But I’m not satisfied. Our long-run goal should be fundamental tax reform. And that means replacing the current system with a simple and fair flat tax.
And the recent tax plan only took a small step in that direction. How small? Well, the Tax Foundation just calculated that it only improved the United States from #30 to #25 in their International Tax Competitiveness Ranking. In other words, we have a long way to go before we catch up to Estonia.
It’s possible, of course, to apply different weights and come up with a different list. I think the Tax Foundation’s numbers could be improved, for instance, by including a measure of the aggregate tax burden. And that presumably would boost the U.S. score.
But the fact would remain that the U.S. score would be depressingly low. In other words, the internal revenue code is still a self-imposed wound and huge improvements are still necessary.
That’s why we need another round of tax reform, based on the three core principles of good tax policy.
But how is tax reform possible in a fiscal environment of big government and rising deficits?
This is a challenge. In an ideal world, there would be accompanying budget reforms to save money, thus creating leeway for tax reform to be a net tax cut.
But even in the current fiscal environment, tax reform is possible if policy makers finance pro-growth reforms by closing undesirable loopholes.
Indeed, that’s basically what happened in the recent tax plan. The lower corporate rate was financed by restricting the state and local tax deduction and a few other changes. The budget rules did allow for a modest short-run tax cut, but the overall package was revenue neutral in the long run (i.e., starting in 2027).
It’s now time to repeat this exercise.
The Congressional Budget Office periodically issues a report on Budget Options, which lists all sort of spending reforms and tax increases, along with numbers showing what those changes would mean to the budget over the next 10 years.
I’ve never been a huge fan of this report because it is too limited on the spending side. You won’t find fleshed-out options to shut down departments, for instance, which is unfortunate given the target-rich environment (including Transportation, Housing and Urban Development, Education, Energy, and Agriculture).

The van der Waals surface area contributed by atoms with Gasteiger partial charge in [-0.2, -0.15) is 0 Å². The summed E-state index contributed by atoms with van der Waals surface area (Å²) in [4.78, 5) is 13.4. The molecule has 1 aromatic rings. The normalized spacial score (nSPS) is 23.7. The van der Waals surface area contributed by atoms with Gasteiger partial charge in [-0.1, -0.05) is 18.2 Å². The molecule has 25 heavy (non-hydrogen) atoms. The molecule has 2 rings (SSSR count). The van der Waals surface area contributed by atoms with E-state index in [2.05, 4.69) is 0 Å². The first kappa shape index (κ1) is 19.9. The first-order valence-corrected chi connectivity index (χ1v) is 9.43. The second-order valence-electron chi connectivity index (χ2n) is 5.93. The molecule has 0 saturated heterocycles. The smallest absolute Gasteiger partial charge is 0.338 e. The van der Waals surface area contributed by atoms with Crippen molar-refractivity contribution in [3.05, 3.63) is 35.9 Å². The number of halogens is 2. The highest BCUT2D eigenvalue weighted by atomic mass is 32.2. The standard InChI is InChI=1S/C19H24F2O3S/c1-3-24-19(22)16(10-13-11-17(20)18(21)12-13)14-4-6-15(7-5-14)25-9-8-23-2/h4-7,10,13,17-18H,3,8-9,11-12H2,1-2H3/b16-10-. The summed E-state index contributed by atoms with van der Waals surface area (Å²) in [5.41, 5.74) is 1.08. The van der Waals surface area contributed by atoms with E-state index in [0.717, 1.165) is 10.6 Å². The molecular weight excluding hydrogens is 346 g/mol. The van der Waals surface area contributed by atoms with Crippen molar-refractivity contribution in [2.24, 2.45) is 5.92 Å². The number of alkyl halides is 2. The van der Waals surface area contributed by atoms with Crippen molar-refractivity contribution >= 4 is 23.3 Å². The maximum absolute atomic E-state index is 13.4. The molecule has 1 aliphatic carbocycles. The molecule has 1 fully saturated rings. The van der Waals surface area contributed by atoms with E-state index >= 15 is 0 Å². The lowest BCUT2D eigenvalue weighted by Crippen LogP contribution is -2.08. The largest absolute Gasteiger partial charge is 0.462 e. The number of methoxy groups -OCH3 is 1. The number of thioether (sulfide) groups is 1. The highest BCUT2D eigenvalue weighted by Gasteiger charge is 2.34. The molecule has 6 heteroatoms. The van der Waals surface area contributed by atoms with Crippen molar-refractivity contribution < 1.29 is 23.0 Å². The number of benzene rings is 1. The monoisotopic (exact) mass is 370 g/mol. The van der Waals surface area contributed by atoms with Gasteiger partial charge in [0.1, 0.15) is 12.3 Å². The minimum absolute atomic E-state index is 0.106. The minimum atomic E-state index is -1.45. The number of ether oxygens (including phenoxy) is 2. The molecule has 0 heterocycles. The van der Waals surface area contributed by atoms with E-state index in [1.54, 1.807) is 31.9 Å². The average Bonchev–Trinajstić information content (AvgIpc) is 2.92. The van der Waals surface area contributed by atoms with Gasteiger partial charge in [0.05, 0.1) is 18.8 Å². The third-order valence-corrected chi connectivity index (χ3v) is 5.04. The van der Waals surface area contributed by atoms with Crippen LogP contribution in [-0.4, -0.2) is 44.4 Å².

And on the tax side, it has a lengthy list of tax hikes, generally presented as ways to finance an ever-expanding burden of government spending. The list must be akin to porn for statists like Bernie Sanders.
It includes new taxes.
And it includes increases in existing taxes.
- Higher gas taxes
- More onerous depreciation rules
- Busting the cap on taxable earnings for Social Security
- Expanded death tax
- Higher capital gains taxes on “carried interest“
- Higher capital gains taxes on everything else
- More double taxation of investment
- More double taxation of savings
- Increasing top tax rates
But the CBO report also includes some tax preferences that could be used to finance good tax reforms.
Here are four provisions of the tax code that should be the “pay-fors” in a new tax reform plan.
We’ll start with two that are described in the CBO document.
Further reductions in itemized deductions– The limit on the state and local tax deduction should be the first step. The entire deduction could be repealed as part of a second wave of tax reform. And the same is true for the home mortgage interest deduction and the charitable contributions deduction.
Green-energy pork – The House version of tax reform gutted many of the corrupt tax preferences for green energy. Unfortunately, those changes were not included in the final bill. But the silver lining to that bad decision is that those provisions can be used to finance good reforms in a new bill.
Surprisingly, the CBO report overlooks or only gives cursory treatment to a couple of major tax preferences that each could finance $1 trillion or more of pro-growth changes over the next 10 years.
Municipal bond interest – Under current law, there is no federal tax on the interest paid to owners of bonds issued by state and local governments. This “muni-bond” loophole is very bad tax policy since it creates an incentive that diverts capital from private business investment to subsidizing the profligacy of cities like Chicago and states like California.
Healthcare exclusion – Current law also allows a giant tax break for fringe benefits. When companies purchase health insurance plans for employees, that compensation escapes both payroll taxes and income taxes. Repealing – or at least capping – this exclusion could raise a lot of money for pro-growth reforms (and it would be good healthcare policy as well).
What’s potentially interesting about the four loopholes listed above is that they all disproportionately benefit rich people. This means that if they are curtailed or repealed and the money as part of tax reform, the left won’t be able to argue that upper-income taxpayers are getting unfair benefits.
Actually, they’ll probably still make their usual class-warfare arguments, but they will be laughably wrong.
The bottom line is that we should have smaller government and less taxation. But even if that’s not immediately possible, we can at least figure out revenue-neutral reforms that will produce a tax system that does less damage to growth, jobs, and competitiveness.